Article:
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Monday, Jun 18, 2018
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Letters to the editor: The vivid realities of war

The vivid realities of war

If we could take the profit away from war or get those profiting from war to fight the wars, we would have far fewer cemetery pictures than we do now.

When Russia was the “Evil Empire” we used to hear that the people were fine but the Russian leadership was bad. Now, the world is saying the same thing about American (neo-con) warmongering. Americans are ignorant and apathetic while our military is at the breaking point due to too many no-win wars.

We are entertained with Super Bowls, Stanley Cups, the World Series and “Dancing with the Stars” when really we should be visiting a few VA hospitals. Nothing makes war more vivid than seeing humans with body parts in another part of the world stumbling around the gray corridor maze at a VA Hospital.

Bill Madden


Investigate numbers

Regarding “College assault details sought” (Metro, May 21): The article is one of several recently on this topic that makes the statement that “one out of five” women in college is a victim of sexual assault. No support is offered as to how this “one out of five” statistic is arrived at. Doesn’t it strike you as an outrageously high number that you should investigate before publishing?

The article indicates that in 2012, the latest figures available, USF reported seven forcible sexual offenses on or off campus. The University of Tampa also reported seven, and Eckerd reported five. These numbers are nowhere near the one out of five being tossed around as the national sexual assault rate in colleges. The Tribune could do its readers a service by investigating exactly where these national numbers came from and how they were arrived at.

Ray MacGrogan


Outrage about Republicans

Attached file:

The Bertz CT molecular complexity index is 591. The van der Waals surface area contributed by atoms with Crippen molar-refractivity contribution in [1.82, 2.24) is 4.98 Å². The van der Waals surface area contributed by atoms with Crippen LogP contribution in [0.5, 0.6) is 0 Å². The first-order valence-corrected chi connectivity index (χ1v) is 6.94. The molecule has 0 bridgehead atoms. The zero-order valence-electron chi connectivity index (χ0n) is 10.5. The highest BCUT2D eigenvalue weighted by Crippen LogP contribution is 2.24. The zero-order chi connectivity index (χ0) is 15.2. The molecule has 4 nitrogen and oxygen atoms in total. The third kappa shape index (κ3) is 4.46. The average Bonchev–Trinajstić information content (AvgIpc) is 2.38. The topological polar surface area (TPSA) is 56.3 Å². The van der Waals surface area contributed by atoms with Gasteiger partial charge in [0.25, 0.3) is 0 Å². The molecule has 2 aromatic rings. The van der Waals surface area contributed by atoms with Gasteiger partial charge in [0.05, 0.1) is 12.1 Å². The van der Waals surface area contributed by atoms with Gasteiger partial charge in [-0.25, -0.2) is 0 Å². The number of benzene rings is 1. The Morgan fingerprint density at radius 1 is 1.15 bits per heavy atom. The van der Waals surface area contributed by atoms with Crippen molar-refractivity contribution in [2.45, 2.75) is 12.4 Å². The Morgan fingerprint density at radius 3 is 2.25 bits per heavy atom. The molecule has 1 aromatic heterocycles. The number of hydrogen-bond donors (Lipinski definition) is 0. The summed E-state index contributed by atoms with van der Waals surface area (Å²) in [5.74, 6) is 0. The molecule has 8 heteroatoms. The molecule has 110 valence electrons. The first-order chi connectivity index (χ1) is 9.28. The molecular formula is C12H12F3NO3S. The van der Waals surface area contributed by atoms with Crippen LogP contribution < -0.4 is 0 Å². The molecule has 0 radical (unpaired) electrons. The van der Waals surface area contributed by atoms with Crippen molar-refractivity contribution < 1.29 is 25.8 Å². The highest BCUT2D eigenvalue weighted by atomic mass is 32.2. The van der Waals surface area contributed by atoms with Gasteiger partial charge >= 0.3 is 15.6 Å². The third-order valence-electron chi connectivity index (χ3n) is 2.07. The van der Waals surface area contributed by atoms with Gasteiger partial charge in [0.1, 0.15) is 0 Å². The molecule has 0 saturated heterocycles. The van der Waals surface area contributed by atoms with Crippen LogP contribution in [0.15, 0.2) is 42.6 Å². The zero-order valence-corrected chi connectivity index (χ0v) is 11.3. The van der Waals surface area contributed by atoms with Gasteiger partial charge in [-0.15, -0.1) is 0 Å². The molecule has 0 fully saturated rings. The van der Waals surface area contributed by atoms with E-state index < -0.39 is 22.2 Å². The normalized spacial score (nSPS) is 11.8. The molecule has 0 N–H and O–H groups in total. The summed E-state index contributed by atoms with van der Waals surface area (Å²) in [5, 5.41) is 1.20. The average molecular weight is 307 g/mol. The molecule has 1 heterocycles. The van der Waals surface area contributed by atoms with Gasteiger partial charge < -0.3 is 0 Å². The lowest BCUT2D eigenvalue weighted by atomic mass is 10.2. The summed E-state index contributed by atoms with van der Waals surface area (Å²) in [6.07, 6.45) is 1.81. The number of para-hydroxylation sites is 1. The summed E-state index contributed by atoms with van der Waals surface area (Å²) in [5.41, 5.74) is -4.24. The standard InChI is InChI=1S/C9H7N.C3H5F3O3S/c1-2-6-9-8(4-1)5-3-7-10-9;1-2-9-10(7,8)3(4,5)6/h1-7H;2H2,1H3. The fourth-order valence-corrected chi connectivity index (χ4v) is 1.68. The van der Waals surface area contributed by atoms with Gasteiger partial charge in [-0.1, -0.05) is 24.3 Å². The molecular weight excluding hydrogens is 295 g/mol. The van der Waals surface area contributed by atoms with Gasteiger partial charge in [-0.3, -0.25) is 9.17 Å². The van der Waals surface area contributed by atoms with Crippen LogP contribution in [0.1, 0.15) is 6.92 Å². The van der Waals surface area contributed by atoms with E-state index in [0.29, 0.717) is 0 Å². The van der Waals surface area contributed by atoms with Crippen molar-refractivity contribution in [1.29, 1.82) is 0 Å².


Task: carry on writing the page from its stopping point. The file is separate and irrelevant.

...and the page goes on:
The problem with Charles Van Zant isn’t what he said; it is he is pretty typical for Florida’s Republican legislators. Not just Florida, but the nation has reacted with outrage over Van Zant’s comments that the American Institute of Research (AIR), the group administering Common Core in Florida, is trying to turn children gay. What I don’t understand is why this is outrageous considering all the other things Republicans in our Legislature have said and done.

They voted for cheap and comprehensive health benefits for themselves while denying Medicaid expansion for hundreds of thousands of poor Floridians who desperately need it. They balanced Florida’s books on the back of its teachers and public service workers when they took 3 percent of their pay. They did this while at the same time giving a tax break to people who bought yachts.

With vouchers the Legislature had to twist itself into knots ignoring their stances on STEM, accountability and teacher evaluations to vote for an expansion this year. Then they forced merit pay on teachers despite the fact that study after study says it doesn’t work, and testing experts say tying teachers’ pay to a high-stakes test is foolhardy. They routinely thumb their nose at educators who they have practically reduced to second-class citizens.